Do South Africa’s Smoking Laws go far enough to Protect the Right of Children to a Healthy Environment? A Critical Review of the Law Regulating Smoking in South Africa

Paper presented at the 2013 CLEA Conference in Durban

Michael C Buthelezi
School of Law, University of KwaZulu-Natal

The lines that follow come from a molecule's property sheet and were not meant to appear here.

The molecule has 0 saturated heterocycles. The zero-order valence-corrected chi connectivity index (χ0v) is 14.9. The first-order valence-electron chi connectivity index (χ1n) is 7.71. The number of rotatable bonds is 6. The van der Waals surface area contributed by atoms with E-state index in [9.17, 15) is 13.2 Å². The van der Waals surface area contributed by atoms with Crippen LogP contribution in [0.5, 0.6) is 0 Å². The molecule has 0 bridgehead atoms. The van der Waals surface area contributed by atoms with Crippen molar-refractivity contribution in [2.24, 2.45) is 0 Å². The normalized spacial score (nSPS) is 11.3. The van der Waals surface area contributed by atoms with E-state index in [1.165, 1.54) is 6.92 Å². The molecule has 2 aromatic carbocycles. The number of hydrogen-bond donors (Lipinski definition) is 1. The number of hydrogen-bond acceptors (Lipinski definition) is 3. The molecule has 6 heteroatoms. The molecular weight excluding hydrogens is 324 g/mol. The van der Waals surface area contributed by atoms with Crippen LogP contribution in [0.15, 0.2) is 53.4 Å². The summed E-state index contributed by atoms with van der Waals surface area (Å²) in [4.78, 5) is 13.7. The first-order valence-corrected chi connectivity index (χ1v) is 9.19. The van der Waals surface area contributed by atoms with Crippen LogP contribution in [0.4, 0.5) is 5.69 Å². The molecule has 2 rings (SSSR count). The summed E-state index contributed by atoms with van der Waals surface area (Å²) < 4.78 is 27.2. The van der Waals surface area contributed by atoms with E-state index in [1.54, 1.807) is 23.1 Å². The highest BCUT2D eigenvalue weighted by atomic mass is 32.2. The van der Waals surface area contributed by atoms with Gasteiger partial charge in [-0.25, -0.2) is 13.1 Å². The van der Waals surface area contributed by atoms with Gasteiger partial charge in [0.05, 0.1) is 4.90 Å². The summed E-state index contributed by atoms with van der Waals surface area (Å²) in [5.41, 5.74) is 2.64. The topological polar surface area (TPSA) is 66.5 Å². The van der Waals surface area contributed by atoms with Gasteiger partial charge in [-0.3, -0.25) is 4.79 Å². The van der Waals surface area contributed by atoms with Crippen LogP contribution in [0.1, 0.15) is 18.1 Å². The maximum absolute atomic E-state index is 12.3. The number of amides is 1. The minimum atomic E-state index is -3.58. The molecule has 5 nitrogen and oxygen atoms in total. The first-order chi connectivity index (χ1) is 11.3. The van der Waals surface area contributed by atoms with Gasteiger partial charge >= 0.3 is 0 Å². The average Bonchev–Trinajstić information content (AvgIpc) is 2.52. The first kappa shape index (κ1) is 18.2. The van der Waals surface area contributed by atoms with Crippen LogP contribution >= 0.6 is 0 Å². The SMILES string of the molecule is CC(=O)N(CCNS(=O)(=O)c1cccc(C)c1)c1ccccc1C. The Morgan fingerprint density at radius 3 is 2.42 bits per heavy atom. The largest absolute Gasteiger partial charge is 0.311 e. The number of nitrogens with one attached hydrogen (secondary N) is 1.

There is strong evidence to the effect that children are at risk from parents who smoke during their children’s early years of life. The risks include respiratory diseases, such as lower respiratory tract illnesses, asthma, and respiratory symptoms such as wheezing, coughing, breathlessness, and phlegm. They are also more likely to suffer from lung infections, and middle-ear disease. Thus in 1997, when the international community came together to fight against the tobacco use pandemic, the leaders of the G-Eight (G-8), plus Russia signed a Declaration on Children’s Environmental Health. The Declaration led to the convening of an international consultation on issues of Environmental Tobacco Smoke (ETS) in general, and Child Care, in particular. The consultation acknowledged that ETS has serious adverse effects on children’s health. In 1999 under the stewardship of its then Director-General, Dr Gro Harlem Brundtland, the World Health Organization began work in earnest on the WHO Framework Convention on Tobacco Control. From then on global tobacco control was made an WHO priority. The Tobacco Control Framework Convention (TCFC) was ready for signing and for ratification in 2003. South Africa was among the first Member States to adopt the Convention, even though it did not ratify it until April 2005. It amended the 1993 Tobacco Products Control Act (in 1996) with ambitious provision aimed at protecting the most vulnerable against secondary smoke. Recently, in 2008, the Act underwent further amendments to tighten the loopholes. This paper, reviews South Africa’s tobacco control legislation, in light of recent amendments, the extent to which the Act has protected children’s right to an environment free from tobacco pollution and the challenges of enforcement. The paper begins by tracing the international background to South Africa’s tobacco legislation, followed by a critical review and the recommendations as well as a conclusion.

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